This is mostly a PSA post repeating something that this blog and others have mentioned:
if you're expecting some piece of work from people (i.e., you're organizing a panel, editing a book collection, sending out manuscripts for review, and so on), please send a quick message to acknowledge its receipt. You don't have to write anything fancy--"thanks" will do--but write something.
So far, in the past few weeks, I've had nothing but complete silence after sending the following: repeated messages to a possible panelist for a panel I'm organizing, a manuscript review, a message to a student who hasn't shown up to class in a month advising her to drop, and a proposal for a conference panel. I usually send a copy to myself at a different address the same time just to be sure that the messages all got sent, and they did.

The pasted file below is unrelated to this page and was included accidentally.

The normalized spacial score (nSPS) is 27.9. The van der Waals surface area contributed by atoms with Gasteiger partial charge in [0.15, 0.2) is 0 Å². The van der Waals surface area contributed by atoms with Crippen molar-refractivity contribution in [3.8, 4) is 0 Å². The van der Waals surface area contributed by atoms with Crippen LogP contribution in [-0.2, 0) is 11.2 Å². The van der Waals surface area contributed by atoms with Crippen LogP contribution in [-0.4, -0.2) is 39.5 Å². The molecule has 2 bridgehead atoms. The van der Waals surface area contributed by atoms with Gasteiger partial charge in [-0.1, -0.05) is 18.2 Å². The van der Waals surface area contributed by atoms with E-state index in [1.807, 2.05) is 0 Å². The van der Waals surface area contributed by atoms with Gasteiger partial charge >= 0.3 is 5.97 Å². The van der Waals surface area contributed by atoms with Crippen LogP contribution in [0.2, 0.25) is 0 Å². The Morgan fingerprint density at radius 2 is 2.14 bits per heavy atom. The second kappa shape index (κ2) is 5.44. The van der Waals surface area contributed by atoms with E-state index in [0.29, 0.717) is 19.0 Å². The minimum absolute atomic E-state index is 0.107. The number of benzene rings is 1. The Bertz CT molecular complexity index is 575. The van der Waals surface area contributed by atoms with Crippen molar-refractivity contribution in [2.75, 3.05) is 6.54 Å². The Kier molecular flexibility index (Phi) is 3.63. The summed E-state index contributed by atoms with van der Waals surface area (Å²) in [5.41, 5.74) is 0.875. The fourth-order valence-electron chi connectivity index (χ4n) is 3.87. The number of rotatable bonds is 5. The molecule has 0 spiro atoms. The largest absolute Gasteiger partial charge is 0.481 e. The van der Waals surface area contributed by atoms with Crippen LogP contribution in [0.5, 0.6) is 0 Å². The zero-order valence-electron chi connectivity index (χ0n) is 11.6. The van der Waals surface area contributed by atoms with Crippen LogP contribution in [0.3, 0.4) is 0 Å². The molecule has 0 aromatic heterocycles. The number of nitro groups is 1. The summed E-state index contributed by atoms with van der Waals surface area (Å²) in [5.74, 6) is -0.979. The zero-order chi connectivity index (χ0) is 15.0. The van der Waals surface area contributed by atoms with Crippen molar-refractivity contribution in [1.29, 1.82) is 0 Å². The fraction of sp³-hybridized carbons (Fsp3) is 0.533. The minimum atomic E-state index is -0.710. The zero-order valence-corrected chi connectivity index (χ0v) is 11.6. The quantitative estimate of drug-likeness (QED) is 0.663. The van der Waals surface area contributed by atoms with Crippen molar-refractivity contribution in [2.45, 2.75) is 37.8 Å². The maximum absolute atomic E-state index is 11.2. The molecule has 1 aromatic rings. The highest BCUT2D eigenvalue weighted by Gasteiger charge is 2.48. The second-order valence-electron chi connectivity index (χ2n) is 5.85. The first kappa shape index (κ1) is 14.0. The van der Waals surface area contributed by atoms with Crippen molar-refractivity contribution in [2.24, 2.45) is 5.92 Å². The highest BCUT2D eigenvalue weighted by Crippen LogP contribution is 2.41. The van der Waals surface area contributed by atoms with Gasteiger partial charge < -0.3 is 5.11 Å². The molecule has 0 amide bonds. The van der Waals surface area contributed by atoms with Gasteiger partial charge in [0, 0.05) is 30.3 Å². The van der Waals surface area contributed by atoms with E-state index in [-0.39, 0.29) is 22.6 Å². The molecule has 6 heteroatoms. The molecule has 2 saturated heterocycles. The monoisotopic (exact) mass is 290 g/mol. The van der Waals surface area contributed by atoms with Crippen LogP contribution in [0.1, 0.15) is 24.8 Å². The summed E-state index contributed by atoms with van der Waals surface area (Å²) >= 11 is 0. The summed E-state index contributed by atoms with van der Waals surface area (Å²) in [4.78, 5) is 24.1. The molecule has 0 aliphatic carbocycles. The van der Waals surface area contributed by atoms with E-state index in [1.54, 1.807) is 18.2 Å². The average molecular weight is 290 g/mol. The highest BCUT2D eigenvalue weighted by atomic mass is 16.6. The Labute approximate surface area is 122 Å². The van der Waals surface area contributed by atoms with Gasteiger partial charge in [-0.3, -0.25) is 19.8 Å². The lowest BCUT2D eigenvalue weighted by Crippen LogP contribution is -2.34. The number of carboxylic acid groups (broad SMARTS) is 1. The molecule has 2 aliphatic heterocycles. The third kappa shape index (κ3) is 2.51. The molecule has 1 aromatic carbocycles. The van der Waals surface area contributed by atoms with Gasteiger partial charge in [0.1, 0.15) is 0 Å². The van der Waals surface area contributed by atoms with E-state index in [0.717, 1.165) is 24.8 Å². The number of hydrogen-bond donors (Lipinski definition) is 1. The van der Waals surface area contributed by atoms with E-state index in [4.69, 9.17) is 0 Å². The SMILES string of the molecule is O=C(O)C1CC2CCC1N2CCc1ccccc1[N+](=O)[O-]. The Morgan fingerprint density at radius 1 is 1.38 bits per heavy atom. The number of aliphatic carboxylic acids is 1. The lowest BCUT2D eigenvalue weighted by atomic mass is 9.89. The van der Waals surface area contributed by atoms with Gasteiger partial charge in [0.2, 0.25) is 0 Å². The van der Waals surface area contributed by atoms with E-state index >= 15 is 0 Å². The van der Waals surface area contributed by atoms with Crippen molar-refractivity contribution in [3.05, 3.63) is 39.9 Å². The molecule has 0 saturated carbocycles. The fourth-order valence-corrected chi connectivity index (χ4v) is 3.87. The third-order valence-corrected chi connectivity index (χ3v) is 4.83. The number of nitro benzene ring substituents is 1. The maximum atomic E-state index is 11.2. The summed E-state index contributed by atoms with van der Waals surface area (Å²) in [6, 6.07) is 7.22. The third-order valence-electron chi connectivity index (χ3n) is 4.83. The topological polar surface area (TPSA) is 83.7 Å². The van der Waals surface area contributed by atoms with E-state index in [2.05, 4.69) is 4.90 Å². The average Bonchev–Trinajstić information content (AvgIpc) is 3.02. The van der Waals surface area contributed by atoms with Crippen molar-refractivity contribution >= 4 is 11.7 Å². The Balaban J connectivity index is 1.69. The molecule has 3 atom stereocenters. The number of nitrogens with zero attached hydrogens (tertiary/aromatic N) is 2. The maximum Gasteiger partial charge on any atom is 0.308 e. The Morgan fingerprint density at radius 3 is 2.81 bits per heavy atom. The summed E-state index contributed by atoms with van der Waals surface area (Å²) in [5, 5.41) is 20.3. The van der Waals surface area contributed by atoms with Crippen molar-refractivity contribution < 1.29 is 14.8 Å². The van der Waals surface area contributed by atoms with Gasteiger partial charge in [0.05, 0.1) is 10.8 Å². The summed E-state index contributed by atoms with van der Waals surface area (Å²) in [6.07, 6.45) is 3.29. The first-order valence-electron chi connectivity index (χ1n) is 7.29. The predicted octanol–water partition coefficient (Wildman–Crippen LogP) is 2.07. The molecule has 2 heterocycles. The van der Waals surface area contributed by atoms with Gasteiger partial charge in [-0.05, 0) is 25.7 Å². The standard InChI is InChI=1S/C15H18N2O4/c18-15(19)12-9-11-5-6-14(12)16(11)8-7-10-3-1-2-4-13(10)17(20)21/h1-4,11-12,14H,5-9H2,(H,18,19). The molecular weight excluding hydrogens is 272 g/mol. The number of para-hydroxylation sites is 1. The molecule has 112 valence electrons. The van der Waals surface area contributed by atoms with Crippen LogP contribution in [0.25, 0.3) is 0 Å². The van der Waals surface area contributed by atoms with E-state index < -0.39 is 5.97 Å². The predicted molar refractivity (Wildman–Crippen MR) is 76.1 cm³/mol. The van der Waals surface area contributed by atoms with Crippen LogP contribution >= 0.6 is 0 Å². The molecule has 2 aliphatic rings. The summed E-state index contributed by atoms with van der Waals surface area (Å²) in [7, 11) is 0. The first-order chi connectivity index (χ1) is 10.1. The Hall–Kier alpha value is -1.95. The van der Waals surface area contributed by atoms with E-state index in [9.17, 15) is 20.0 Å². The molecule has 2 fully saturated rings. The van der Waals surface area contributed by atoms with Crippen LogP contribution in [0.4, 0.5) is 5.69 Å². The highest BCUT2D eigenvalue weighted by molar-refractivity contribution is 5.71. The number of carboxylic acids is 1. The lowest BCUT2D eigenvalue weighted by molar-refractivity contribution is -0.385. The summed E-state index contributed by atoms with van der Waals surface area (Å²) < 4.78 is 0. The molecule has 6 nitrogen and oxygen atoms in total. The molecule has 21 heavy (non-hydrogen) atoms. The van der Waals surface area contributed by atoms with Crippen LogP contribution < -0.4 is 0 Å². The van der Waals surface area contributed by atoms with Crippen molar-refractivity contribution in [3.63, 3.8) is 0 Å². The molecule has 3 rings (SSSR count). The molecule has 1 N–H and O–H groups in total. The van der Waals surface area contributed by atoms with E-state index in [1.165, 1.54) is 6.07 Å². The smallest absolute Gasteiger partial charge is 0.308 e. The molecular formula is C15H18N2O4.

After two messages, of course, sometimes people will respond by saying, "Yes, I got your message and the earlier one, too." Then why on earth didn't you respond the first time?
Why don't people respond? My current theories run from the sane (they didn't get the messages) to the considerably less than sane (they gave up e-mail for Lent? they're conducting an elaborate psychological experiment in which I'm an unwilling, non-IRB-approved participant?).
Maybe they enjoy all the attention I lavish on them with repeated messages. Maybe they're suckers for those obnoxious little red exclamation points that flag "important" messages and are waiting for me to use them. Or maybe they think I'm not really serious because I don't use the delivery confirmation feature.
Whatever the reason, unless the e-mail's from the long-lost son of a Nigerian dictator who's just waiting to wire you millions once you give him access to your bank account, it's polite to answer the e-mail.